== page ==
Ordering the final events in yeast exocytosis. (5/1021)

In yeast, assembly of exocytic soluble N-ethylmaleimide-sensitive fusion protein (NSF) attachment protein receptor (SNARE) complexes between the secretory vesicle SNARE Sncp and the plasma membrane SNAREs Ssop and Sec9p occurs at a late stage of the exocytic reaction. Mutations that block either secretory vesicle delivery or tethering prevent SNARE complex assembly and the localization of Sec1p, a SNARE complex binding protein, to sites of secretion. By contrast, wild-type levels of SNARE complexes persist in the sec1-1 mutant after a secretory block is imposed, suggesting a role for Sec1p after SNARE complex assembly. In the sec18-1 mutant, cis-SNARE complexes containing surface-accessible Sncp accumulate in the plasma membrane. Thus, one function of Sec18p is to disassemble SNARE complexes on the postfusion membrane.  (+info)

Epidermal growth factor receptor distribution during chemotactic responses. (6/1021)

To determine the distribution of the epidermal growth factor (EGF) receptor (EGFR) on the surface of cells responding to EGF as a chemoattractant, an EGFR-green fluorescent protein chimera was expressed in the MTLn3 mammary carcinoma cell line. The chimera was functional and easily visualized on the cell surface. In contrast to other studies indicating that the EGFR might be localized to certain regions of the plasma membrane, we found that the chimera is homogeneously distributed on the plasma membrane and becomes most concentrated in vesicles after endocytosis. In spatial gradients of EGF, endocytosed receptor accumulates on the upgradient side of the cell. Visualization of the binding of fluorescent EGF to cells reveals that the affinity properties of the receptor, together with its expression level on cells, can provide an initial amplification step in spatial gradient sensing.  (+info)

Permeability and channel-mediated transport of boric acid across membrane vesicles isolated from squash roots. (7/1021)

Boron is an essential micronutrient for plant growth and the boron content of plants differs greatly, but the mechanism(s) of its uptake into cells is not known. Boron is present in the soil solution as boric acid and it is in this form that it enters the roots. We determined the boron permeability coefficient of purified plasma membrane vesicles obtained from squash (Cucurbita pepo) roots and found it to be 3 x 10(-7) +/-1.4 x 10(-8) cm s(-1), six times higher than the permeability of microsomal vesicles. Boric acid permeation of the plasma membrane vesicles was partially inhibited (30%-39%) by mercuric chloride and phloretin, a non-specific channel blocker. The inhibition by mercuric chloride was readily reversible by 2-mercaptoethanol. The energy of activation for boron transport into the plasma membrane vesicles was 10.2 kcal mol(-1). Together these data indicate that boron enters plant cells in part by passive diffusion through the lipid bilayer of the plasma membrane and in part through proteinaceous channels. Expression of the major intrinsic protein (MIP) PIP1 in Xenopus laevis oocytes resulted in a 30% increase in the boron permeability of the oocytes. Other MIPs tested (PIP3, MLM1, and GlpF) did not have this effect. We postulate that certain MIPs, like those that have recently been shown to transport small neutral solutes, may also be the channels through which boron enters plant cells.  (+info)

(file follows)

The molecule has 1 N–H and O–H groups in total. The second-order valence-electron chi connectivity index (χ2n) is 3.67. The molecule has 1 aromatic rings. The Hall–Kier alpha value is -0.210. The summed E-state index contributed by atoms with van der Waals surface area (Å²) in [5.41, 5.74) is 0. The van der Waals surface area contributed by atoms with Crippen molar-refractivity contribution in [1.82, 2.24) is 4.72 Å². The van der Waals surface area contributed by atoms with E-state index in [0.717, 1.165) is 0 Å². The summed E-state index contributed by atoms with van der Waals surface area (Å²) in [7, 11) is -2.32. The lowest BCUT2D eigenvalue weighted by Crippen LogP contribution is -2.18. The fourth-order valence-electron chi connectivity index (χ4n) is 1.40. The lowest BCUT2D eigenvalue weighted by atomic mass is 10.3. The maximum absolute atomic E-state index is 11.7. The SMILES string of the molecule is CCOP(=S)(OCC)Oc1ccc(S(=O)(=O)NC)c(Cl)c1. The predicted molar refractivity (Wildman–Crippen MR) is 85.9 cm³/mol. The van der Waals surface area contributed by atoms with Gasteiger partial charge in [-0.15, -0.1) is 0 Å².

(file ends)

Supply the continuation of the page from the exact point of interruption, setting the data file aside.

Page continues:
The Arabidopsis KNOLLE and KEULE genes interact to promote vesicle fusion during cytokinesis. (8/1021)

Partitioning of the cytoplasm during cytokinesis or cellularisation requires syntaxin-mediated membrane fusion [1-3]. Whereas in animals, membrane fusion promotes ingression of a cleavage furrow from the plasma membrane [4,5], somatic cells of higher plants form de novo a transient membrane compartment, the cell plate, which is initiated in the centre of the division plane and matures into a new cell wall and its flanking plasma membranes [6,7]. Cell plate formation results from the fusion of Golgi-derived vesicles delivered by a dynamic cytoskeletal array, the phragmoplast. Mutations in two Arabidopsis genes, KNOLLE (KN) and KEULE (KEU), cause abnormal seedlings with multinucleate cells and incomplete cell walls [1,8]. The KN gene encodes a cytokinesis-specific syntaxin which localises to the cell plate [9]. Here, we show that KN protein localisation is unaffected in keu mutant cells, which, like kn, display phragmoplast microtubules and accumulate ADL1 protein in the plane of cell division but vesicles fail to fuse with one another. Genetic interactions between KN and KEU were analysed in double mutant embryos. Whereas the haploid gametophytes gave rise to functional gametes, the embryos behaved like single cells displaying multiple, synchronously cycling nuclei, cell cycle-dependent microtubule arrays and ADL1 accumulation between pairs of daughter nuclei. This complete inhibition of cytokinesis from fertilisation indicates that KN and KEU, have partially redundant functions and interact specifically in vesicle fusion during cytokinesis of somatic cells.  (+info)